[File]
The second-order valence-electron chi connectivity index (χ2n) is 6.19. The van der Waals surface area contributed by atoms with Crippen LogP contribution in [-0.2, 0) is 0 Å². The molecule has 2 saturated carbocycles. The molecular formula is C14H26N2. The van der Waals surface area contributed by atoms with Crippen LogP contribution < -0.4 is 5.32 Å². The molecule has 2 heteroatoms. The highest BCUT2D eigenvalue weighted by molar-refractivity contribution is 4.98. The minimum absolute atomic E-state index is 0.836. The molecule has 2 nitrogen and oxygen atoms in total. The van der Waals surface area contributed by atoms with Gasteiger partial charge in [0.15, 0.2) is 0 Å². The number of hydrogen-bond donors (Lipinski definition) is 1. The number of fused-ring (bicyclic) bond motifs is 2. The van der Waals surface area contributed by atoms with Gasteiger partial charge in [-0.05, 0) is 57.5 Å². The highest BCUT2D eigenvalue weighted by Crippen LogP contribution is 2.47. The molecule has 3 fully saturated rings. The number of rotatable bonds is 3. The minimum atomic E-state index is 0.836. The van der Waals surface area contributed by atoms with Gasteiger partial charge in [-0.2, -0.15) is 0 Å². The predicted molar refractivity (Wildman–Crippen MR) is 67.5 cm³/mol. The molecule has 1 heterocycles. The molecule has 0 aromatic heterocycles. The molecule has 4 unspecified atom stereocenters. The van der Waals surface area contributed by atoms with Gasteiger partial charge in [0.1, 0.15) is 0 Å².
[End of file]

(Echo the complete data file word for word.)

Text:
The second-order valence-electron chi connectivity index (χ2n) is 6.19. The van der Waals surface area contributed by atoms with Crippen LogP contribution in [-0.2, 0) is 0 Å². The molecule has 2 saturated carbocycles. The molecular formula is C14H26N2. The van der Waals surface area contributed by atoms with Crippen LogP contribution < -0.4 is 5.32 Å². The molecule has 2 heteroatoms. The highest BCUT2D eigenvalue weighted by molar-refractivity contribution is 4.98. The minimum absolute atomic E-state index is 0.836. The molecule has 2 nitrogen and oxygen atoms in total. The van der Waals surface area contributed by atoms with Gasteiger partial charge in [0.15, 0.2) is 0 Å². The number of hydrogen-bond donors (Lipinski definition) is 1. The number of fused-ring (bicyclic) bond motifs is 2. The van der Waals surface area contributed by atoms with Gasteiger partial charge in [-0.05, 0) is 57.5 Å². The highest BCUT2D eigenvalue weighted by Crippen LogP contribution is 2.47. The molecule has 3 fully saturated rings. The number of rotatable bonds is 3. The minimum atomic E-state index is 0.836. The van der Waals surface area contributed by atoms with Gasteiger partial charge in [-0.2, -0.15) is 0 Å². The predicted molar refractivity (Wildman–Crippen MR) is 67.5 cm³/mol. The molecule has 1 heterocycles. The molecule has 0 aromatic heterocycles. The molecule has 4 unspecified atom stereocenters. The van der Waals surface area contributed by atoms with Gasteiger partial charge in [0.1, 0.15) is 0 Å².